In 2013, Lucas Oil Stadium in Indianapolis played host to the Drum Corps International World Championships for the fifth time.
2013 also marked the first time since Phantom Regiment tied for the title in 1996 that a new corps was declared World Class Champion when Carolina Crown took first place with a perfect score in the brass performance caption. Crown also earned top scores in visual performance and general effect.
Blue Devils’ homage to the 100th anniversary of Stravinsky’s “Rite of Spring” finished in second, just a quarter of a point behind Carolina Crown. The California corps captured top caption honors for color guard for the sixth consecutive year. The Cadets finished third with a Samuel Barber show, taking the award for top percussion while edging Santa Clara Vanguard by just a tenth of a point.
In fifth place, ending the season just a tenth of a point above Phantom Regiment, Bluecoats visited Main Street USA with “… to look for America.”
The show didn’t tell a literal story, but conveyed the aesthetic of life in the United States, presenting a set of snapshots of American culture. References to local parades along the way created a unifying theme. Color guard members wore different civilian costumes while populating four sets of moveable bleachers staged on the football field. Scenes changed with each new locale, linking together different peoples in an anthem of national unity and accord.
Inspiring the show and coming up several times throughout the production, the corps utilized Simon and Garfunkel’s song “America.” Written by Paul Simon in 1964 and recorded for the duo’s “Bookends” album of 1968, the song caught the essence of the nation during what was a troubling time of anti-war protests and dissatisfaction in the “system.”
Bluecoats’ journey commenced with the brass and percussion in a parade block, led by two color guard members carrying a “Bluecoats: Canton, Ohio” banner. Utilizing traditional close-order drill maneuvers, the horns and drums countermarched through each other in front of the reviewing stands as the color guard section spun silks representing the American flag. Traditional drumming permeated the block until the marching members formed “Old Glory,” the image of the American flag unfurled in the wind, with tubas as the upper left corner stars.
The corps performed brief snippets of Sousa’s “Washington Post” and “Stars and Stripes Forever” marches as they trooped off in four different directions. This was superimposed upon the solemn strains of Rufus Wainwright’s “Agnus Dei,” written in 2004 as the lead track on his album, “Want Two.” Typically part of a sacred mass, Wainwright said he created the song and the rest of the album in regards to the complications of “the world we live in.”
Noted minimalist Steven Reich utilized multiple digital samples of everyday sounds recorded around New York City for his 1995 “City Life,” a symphony for piano and digital sampler. The corps utilized the first movement, “Check it out,” the opening chorale of the piece, as well as more hypnotic elements of the work. The frenetic nature of this tune seemed to highlight the tensions between different peoples across the nation, superimposed over the solemn chorale of Reich’s first movement.
Color guard members laid out picnic blankets for a summer music festival concert in a park to “Spring,” the first movement of Duke Ellington’s “The River,” written on commission of the American Ballet Theatre for famed choreographer Alvin Ailey. The title, “Spring,” referred not to the season but to the physical stream that gave birth to the river. This movement was interrupted by an old-school drum cadence heard during that community’s parade.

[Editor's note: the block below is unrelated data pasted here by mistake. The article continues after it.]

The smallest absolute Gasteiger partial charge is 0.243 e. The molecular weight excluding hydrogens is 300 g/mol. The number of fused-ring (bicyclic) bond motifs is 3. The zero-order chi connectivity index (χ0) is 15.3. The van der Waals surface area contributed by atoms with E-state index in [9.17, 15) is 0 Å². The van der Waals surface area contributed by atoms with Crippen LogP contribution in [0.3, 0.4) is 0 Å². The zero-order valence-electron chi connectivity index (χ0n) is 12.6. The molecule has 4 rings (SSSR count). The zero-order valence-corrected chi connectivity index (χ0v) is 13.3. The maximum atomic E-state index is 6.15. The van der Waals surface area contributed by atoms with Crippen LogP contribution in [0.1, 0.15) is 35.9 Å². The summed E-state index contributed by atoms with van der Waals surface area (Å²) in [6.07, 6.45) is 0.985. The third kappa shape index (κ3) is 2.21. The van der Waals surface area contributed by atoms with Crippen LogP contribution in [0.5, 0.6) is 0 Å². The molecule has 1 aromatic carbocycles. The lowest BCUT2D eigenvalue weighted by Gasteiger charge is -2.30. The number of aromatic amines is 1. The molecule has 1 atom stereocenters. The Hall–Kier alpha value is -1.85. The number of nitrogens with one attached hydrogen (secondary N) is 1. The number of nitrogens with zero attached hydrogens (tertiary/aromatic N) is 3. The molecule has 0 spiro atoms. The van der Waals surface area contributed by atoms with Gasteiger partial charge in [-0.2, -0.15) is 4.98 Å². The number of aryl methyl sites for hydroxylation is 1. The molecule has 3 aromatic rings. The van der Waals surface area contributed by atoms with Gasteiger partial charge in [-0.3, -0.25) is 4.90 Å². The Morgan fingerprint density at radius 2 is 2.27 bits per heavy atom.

A short snippet of Igor Stravinsky’s “Ebony Concerto” came next, written in 1945 for jazz clarinetist Woody Herman’s “First Herd” jazz band. That title refers to Africa, as Stravinsky was enamored with blues musicians.
This show segment created the ambience of being at a local carnival, further suggested by flags emblazoned with multiple-colored balloons and ending with tuba players facing backfield while punctuating the last note with their instruments between their legs.
The show closed with a rock concert complete with crowd surfing in a mosh pit, performed to “Concerto for Wind Ensemble, Mvt. V” by Steven Bryant, written in 2009. Perfect for putting an exclamation mark on the show, the composer wrote that this movement has “a simmering vitality that burns inexorably to a no-holds barred climax.”
Two parades collided as if ideas running into one another, coming together as different types of people resolved into a single parade block moving toward the audience. This act signifying Americans coming together to make the country work as one, with “America” and a tiny bit of Leonard Cohen’s “Hallelujah” heard in the background.
In the final visual of the production, the corps rebuilt the “Old Glory” set from the beginning of the show and marched past the bleachers, coming full circle in a demonstration that the commonness Americans have with each other is more important than the things that separate us.
Michael Boo was a member of the Cavaliers from 1975-1977. He has written about the drum corps activity for more than 35 years and serves as a staff writer for various Drum Corps International projects. Boo has written for numerous other publications and has published an honors-winning book on the history of figure skating. As an accomplished composer, Boo holds a bachelor's degree in music education and a master's degree in music theory and composition. He resides in Chesterton, Indiana.